Jesus Christ was conceived by the Virgin Mary through the power of the Holy Spirit (Matthew 1:18 and Luke 1:35). The Paraclete descended upon Christ in the form of a dove when He was baptized on the river Jordan (Matthew 3:16). After His Resurrection, Jesus poured out the Spirit upon the apostles (John 20:22), making them sharers in His own mission (John 20:21). The Paraclete descended on the apostles gathered in prayer with Mary on the day of Pentecost (Acts 2:1-4) and stirred the apostles to the mission of proclaiming the Good News to all peoples. Christ continues active in His Church through the Holy Spirit.
The Fathers of the Church were aware that the Spirit of God plays a decisive role in the Eucharistic celebration, particularly in the consecration. Saint Cyril of Jerusalem had stated that “we call upon the Father in His mercy to send His Holy Spirit upon the offerings before us, to transform the bread into the body of Christ and the wine into the blood of Christ. Whatever the Holy Spirit touches is sanctified and completely transformed.” “The Holy Spirit, Who consecrates the bread and the wine, also gathers the faithful into one body” along with Christ and makes them a spiritual offering pleasing to the Father,” mentioned Saint John Chrysostom.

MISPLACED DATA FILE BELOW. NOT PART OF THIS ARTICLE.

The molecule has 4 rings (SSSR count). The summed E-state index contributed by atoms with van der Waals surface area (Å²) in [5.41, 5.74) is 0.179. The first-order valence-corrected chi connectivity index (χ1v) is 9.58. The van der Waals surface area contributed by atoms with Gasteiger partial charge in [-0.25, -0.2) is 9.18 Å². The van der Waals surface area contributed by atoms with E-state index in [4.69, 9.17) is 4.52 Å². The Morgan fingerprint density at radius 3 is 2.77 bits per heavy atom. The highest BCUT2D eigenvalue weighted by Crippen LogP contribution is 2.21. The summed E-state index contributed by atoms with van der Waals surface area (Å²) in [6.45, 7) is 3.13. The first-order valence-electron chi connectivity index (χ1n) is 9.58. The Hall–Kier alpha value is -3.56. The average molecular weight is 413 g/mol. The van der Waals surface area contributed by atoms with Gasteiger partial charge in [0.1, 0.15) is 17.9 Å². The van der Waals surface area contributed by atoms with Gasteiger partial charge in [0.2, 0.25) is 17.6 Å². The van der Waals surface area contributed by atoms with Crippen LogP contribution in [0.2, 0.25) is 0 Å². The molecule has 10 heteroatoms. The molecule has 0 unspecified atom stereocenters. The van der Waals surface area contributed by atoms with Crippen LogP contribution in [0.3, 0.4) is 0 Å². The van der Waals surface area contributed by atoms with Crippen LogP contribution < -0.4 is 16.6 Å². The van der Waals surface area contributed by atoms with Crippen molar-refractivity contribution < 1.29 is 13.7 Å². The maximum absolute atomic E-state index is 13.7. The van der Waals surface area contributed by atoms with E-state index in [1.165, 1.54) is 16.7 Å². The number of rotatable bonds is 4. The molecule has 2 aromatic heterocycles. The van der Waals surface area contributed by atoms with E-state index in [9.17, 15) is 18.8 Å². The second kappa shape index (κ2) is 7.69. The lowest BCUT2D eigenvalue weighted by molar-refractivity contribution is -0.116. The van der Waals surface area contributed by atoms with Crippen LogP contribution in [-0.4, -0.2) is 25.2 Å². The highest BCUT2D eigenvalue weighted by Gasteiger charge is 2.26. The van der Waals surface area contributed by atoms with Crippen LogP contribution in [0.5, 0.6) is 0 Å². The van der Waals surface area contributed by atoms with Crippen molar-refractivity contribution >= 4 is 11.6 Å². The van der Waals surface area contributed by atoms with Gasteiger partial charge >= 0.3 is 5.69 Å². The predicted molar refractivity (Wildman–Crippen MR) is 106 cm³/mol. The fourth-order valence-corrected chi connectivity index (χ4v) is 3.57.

After Pentecost, the apostles and their followers converted and baptized, “devoted themselves to the breaking of bread and the prayers” (Acts 2:42). The Encyclical Dominum et Vivificantem stated: “Guided by the Holy Spirit, the Church from the beginning expressed and confirmed her identity through the Eucharist … In the sacrifice of the Son of Man the Holy Spirit is present and active … The same Christ Jesus in his own humanity opened himself totally to this action … Through the Eucharist, individuals and communities, by the action of the Counselor, discover the divine sense of human life.”
The primitive Church was a community founded on the teaching of the apostles (Acts 2:42). It was completely animated by the Holy Spirit who enlightened the believers to understand the Word, and gathered them in charity around the Eucharist. The Church grew into a multitude of believers who “were of one heart and soul.” (Acts 4:32)